Is this what we had in mind? Take down Hitler so we can do what he wanted to do – but a lot more covert and under the radar, stretched over a couple generations so it looked less wrong?

Either way, let that sink in. The beloved savior of the world, the United States, has been responsible for the unjust murder of at least, but probably more, than 20 million people – not counting WWII. Depending on how you look at the numbers, that’s more than Nazi Germany.

God bless America.

 

Sources:

Cambodia:

I borrowed a lot from this jacobinmag source. It was my primary go-to for the Cambodian part of this article. Credit goes to that writer for the information and chronological order of mine.
https://www.jacobinmag.com/2015/04/khmer-rouge-cambodian-genocide-united-states/

http://johnpilger.com/videos/year-zero-the-silent-death-of-cambodia

http://gsp.yale.edu/case-studies/cambodian-genocide-program/us-involvement-cambodian-war-and-genocide

http://www.pbs.org/independentlens/refugee/war_cambodia.html

Killing Hope by William Blum

Laos:

http://www.economist.com/news/books-and-arts/21714972-how-unremitting-decade-long-bombing-campaign-affected-small-southeast-asian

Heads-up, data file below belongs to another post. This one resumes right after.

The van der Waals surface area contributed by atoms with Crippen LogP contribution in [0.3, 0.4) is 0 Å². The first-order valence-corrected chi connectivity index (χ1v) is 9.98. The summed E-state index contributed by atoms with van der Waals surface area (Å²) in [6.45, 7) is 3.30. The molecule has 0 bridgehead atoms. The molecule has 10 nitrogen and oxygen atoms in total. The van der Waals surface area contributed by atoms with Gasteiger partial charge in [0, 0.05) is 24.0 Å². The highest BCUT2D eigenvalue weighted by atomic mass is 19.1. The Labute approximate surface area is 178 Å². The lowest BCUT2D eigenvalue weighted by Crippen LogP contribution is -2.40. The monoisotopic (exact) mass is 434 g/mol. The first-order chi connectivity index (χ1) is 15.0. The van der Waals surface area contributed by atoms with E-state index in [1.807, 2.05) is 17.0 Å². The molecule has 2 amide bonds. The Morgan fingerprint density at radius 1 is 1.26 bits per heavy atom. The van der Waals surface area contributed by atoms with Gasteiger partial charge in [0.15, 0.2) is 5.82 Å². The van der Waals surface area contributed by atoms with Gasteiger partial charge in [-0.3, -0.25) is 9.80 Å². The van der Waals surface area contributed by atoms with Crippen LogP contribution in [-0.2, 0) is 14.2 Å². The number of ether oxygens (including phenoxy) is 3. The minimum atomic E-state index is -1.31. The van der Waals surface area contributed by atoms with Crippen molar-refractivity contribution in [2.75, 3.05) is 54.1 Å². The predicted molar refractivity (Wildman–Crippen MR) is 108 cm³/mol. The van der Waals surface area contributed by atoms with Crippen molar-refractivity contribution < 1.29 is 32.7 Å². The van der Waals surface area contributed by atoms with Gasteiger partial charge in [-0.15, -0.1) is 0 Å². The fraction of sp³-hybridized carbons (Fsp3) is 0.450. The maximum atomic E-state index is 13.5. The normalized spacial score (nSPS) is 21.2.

http://www.npr.org/sections/parallels/2017/01/30/512449534/how-the-u-s-war-in-laos-was-key-to-the-birth-of-a-military-cia

http://legaciesofwar.org/about-laos/secret-war-laos/

http://alphahistory.com/vietnamwar/laos-during-vietnam-war/

Propaganda and the Public Mind: Conversations with Noam Chomsky Interviews by David Barsamian

Other:

http://www.globalresearch.ca/us-has-killed-more-than-20-million-people-in-37-victim-nations-since-world-war-ii/5492051

On William Stringfellow

For post-americans.

Thus begins Conscience & Obedience: The Politics of Romans 13 and Revelation 13 in Light of the Second Coming, written by William Stringfellow in 1977. My first encounter with the work was October of 2015 – this time last year. His dedication seems ever more pertinent.

Stringfellow is a man whom I’ve increasingly become more enamored with over the past couple years. His writings are simultaneously empirical and abstract, deal with life and death, academic and average.  His message is one that we desperately need today.

Bill was born in Rhode Island in 1928 to a generally poor family. In his teens, he observed segregation at a Maine restaurant and eventually organized a sit-in. From this point on, racial reconciliation became a top priority in his life. He was able to attend college at the age of 15, thanks to his high intellect and ability to land scholarships. After college, he served in the United States army, and then moved on to study law at Harvard Law School.